Cost savings are always wanted in any business. As time passes, some technologies or features become outdated. It is still a good idea to review the existing phone and internet costs and see if there is any scope for some savings here and there.
You will be surprised to know that even minimal actions can lead to huge savings without undergoing a technology overhaul. So without further ado, let’s look into some quick and easy to implement telecom cost reduction strategies, followed by those that leverage competition and finally, the nuclear solutions of a technology overhaul.
When it comes to reducing telecom expenses, the first thing that businesses worry about is, implementing a technology overhaul. However, there are many ways, you may call them best practices, which will reduce the costs without any significant expense, investment or overhaul.
Inside wire maintenance covers the wiring on your side of your carrier’s demarcation point. It’s almost always inside your office walls, and once it’s installed, there’s very little that can go wrong.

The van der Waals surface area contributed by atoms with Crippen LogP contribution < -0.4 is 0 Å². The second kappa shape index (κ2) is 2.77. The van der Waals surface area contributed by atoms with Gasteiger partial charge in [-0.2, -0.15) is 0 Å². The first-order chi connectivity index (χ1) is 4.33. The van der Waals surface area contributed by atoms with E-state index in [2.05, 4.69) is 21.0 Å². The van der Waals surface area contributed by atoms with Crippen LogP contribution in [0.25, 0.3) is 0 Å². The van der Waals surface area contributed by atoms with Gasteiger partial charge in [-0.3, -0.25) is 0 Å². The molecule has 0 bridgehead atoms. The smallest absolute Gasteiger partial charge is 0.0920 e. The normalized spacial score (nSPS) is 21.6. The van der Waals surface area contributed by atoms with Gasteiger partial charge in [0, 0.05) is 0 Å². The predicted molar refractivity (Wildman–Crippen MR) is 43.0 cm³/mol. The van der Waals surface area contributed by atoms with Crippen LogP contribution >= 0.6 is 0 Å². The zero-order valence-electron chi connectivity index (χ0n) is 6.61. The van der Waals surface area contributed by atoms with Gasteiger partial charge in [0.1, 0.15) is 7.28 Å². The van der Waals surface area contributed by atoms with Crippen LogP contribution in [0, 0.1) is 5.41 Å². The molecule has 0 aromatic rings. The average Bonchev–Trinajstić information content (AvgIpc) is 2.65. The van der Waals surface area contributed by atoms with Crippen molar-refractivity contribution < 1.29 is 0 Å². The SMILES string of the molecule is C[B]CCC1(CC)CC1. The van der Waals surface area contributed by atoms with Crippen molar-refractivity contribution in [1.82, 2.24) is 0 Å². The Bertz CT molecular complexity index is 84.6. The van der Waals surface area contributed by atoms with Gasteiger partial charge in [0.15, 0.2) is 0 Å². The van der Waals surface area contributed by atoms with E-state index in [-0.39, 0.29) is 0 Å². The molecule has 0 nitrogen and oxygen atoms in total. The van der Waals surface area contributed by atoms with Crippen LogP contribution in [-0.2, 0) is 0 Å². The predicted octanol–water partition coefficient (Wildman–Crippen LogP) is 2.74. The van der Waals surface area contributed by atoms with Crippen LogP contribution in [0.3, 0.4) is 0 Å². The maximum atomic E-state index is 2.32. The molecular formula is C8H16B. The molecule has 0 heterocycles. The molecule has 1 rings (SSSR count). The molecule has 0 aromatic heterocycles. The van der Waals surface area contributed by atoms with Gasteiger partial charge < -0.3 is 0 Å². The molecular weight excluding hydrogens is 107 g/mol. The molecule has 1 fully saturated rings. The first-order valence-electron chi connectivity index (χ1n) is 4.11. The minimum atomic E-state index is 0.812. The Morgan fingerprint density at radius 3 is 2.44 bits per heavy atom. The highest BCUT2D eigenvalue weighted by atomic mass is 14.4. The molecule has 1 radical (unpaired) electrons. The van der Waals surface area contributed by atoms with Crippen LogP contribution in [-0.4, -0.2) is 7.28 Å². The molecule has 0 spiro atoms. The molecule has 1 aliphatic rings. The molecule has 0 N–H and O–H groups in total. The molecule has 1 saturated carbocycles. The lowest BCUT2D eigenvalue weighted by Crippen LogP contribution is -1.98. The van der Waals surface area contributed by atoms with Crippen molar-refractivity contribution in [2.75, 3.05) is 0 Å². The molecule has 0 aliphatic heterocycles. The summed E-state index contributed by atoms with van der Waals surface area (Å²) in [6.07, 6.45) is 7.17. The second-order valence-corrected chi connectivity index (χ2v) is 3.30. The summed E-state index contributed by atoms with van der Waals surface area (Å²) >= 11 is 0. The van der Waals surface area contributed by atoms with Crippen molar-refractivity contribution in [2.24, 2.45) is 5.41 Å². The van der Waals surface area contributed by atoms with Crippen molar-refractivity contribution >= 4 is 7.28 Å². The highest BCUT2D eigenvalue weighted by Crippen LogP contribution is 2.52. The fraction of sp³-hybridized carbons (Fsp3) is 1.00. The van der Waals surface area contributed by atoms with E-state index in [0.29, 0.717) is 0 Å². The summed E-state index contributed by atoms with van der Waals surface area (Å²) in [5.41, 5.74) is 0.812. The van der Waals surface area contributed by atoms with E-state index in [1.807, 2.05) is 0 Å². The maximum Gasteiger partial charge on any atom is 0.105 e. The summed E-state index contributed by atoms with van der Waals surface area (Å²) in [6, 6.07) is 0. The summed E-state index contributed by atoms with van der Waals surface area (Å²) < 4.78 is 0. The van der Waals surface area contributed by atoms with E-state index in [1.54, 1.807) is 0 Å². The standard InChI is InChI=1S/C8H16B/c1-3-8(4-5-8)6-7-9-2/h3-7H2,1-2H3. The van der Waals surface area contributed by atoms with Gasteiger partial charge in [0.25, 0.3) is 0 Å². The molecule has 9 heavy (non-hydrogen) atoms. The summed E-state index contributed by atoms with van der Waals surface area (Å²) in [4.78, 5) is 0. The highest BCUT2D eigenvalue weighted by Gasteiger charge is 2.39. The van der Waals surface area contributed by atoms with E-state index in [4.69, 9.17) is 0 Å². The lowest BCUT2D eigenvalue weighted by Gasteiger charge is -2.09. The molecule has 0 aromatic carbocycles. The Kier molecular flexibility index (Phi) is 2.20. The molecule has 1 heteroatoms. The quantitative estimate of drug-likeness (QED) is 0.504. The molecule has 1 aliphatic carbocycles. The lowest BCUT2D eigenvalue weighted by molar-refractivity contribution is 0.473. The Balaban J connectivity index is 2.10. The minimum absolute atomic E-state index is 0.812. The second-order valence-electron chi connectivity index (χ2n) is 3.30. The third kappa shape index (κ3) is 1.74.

Most businesses have a phone system and a service vendor that maintains that system. If there’s an issue, that’s who they would call. Wire maintenance costs approximately $5 per month per line. If you have ten phone lines, you could have $50 per month by eliminating a service you don’t need.
Call Waiting, Call Return, Anonymous Call Rejection are examples of phone features that probably shouldn’t be on a business phone line. If you’re paying for these features, call your provider and have them removed. Phone features average $3.50 per feature, per month.
With technological advancement, most of these features have become a part of phone systems. Therefore, don’t pay the phone company for the functionality you’re receiving from your phone system.